Meet Caroline Monnet: McGill’s First ISCEI Artist in Residence

In the upcoming Winter semester, we are so happy to welcome Caroline Monnet as the first ISCEI Artist in Residence!

Caroline Monnet is an Algonquin-French multidisciplinary artist from Outaouais, Quebec. She studied in Sociology and Communication at the University of Ottawa (Canada) and the University of Granada (Spain) before pursuing a career in visual arts and films.

Monnet’s work in film, painting and sculpture deals with complex ideas around Indigenous identity and bicultural living through the examination of cultural histories. She is interested in themes of identity, representation, and modernity. Monnet has made a signature for working with industrial materials, combining the vocabulary of popular and traditional visual culture with the tropes of modernist abstraction to create unique hybrid forms. 

To learn more about Caroline and view some of her current work, check out her website!

The Mellon ISCEI Artist in Residence program is an important means of bringing practicing artists to campus to continue their work, share their expertise, interact with students and faculty members, and enhance knowledge of and exposure to Indigenous art among the campus community and the public at large. The annual Artist in Residence will be co-organized with the Department of Art History & Communication Studies and will be involved in a variety of on-campus activities such as workshops and public exhibitions, and will be available as a resource to students, faculty, and staff.

Two New Courses on Indigenous Languages in Linguistics

In the upcoming Winter 2021 semester, two new courses will be offered by the Department of Linguistics! These courses will be led by professor James Crippen.

Ling 211: Introduction to Indigenous Languages

This course provides and introduction to the scientific study of language through the lens of Indigenous languages in North America. This course includes basic linguistic concepts like sound system organization, word formation and structure, gender and classification, expression of time and space are all explored through examples drawn from Indigenous languages across the continent. Cultural and political issues addressed include orality versus literacy, language endangerment and revitalization, and social policies of support or suppression.

This course will take place on Tuesday/Thursdays from 11:30am to 12:55pm.

 

Ling 411/611: Structure/Analysis of an Indigenous Language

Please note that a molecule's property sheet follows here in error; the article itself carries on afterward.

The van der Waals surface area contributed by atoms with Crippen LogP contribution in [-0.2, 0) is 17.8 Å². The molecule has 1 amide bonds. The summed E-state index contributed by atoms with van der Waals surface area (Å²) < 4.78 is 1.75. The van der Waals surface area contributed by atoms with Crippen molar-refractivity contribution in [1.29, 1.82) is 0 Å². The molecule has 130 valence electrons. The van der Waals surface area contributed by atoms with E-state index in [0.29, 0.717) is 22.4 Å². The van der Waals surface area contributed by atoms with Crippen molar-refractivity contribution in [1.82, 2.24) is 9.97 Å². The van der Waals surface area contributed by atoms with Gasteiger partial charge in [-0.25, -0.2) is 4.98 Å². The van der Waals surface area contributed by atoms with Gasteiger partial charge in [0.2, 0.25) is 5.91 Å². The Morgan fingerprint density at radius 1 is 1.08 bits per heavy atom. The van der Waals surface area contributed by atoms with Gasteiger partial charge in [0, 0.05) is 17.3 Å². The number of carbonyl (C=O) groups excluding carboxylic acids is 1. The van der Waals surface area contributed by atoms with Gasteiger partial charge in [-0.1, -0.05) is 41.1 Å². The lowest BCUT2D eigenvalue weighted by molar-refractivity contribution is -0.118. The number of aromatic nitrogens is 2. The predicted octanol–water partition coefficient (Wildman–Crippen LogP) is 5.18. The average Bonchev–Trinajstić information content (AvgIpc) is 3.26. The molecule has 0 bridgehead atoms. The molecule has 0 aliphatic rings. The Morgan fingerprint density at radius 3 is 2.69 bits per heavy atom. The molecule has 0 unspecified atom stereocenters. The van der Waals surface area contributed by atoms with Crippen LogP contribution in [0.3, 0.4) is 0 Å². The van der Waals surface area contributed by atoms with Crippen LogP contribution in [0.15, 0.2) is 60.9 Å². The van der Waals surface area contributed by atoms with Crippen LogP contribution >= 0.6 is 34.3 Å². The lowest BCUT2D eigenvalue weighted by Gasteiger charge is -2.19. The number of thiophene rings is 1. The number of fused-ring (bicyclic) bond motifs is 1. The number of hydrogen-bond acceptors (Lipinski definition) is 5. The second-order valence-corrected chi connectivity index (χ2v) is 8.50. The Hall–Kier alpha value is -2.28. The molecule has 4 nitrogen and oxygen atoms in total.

This course reviews the languages in the Na-Dene (Dene-Eyak-Tlingit) family of North America. Topics include: history of research on the family, shared patterns in the organization of linguistic subsystems, genealogical relationships and subgrouping proposals and particular problems that Na-Dene languages pose for linguistic theory. Students will select a particular linguistic phenomenon to review in a final paper, either in depth for a particular lanugage or more shallowly across a selection of languages in the family. Graduate students will apply current theoretical research to their selected topic and will develop a novel analysis of primary data from published sources.

This course will be offered Monday/Wednesday from 4:05-5:25pm. Note that this course is open to both graduate and undergraduate students.

Indigenous Studies Program Presents a Film Screening: Gather

On December 7th at 7pm EST, students from INDG 400 (Food Sovereignty) were invited to watch the film “Gather”, directed by Sanjay Rawal. In addition to the INDG 400 course, students from another course and First People’s House were invited to attend the screening.

“Gather” is an intimate portrait of the growing movement amongst Native Americans to reclaim their spiritual, political and cultural identities through food sovereignty, while battling the trauma of centuries of genocide.

Watch the full trailer for “Gather” here:

Blog authors are solely responsible for the content of the blogs listed in the directory. Neither the content of these blogs, nor the links to other web sites, are screened, approved, reviewed or endorsed by McGill University. The text and other material on these blogs are the opinion of the specific author and are not statements of advice, opinion, or information of McGill.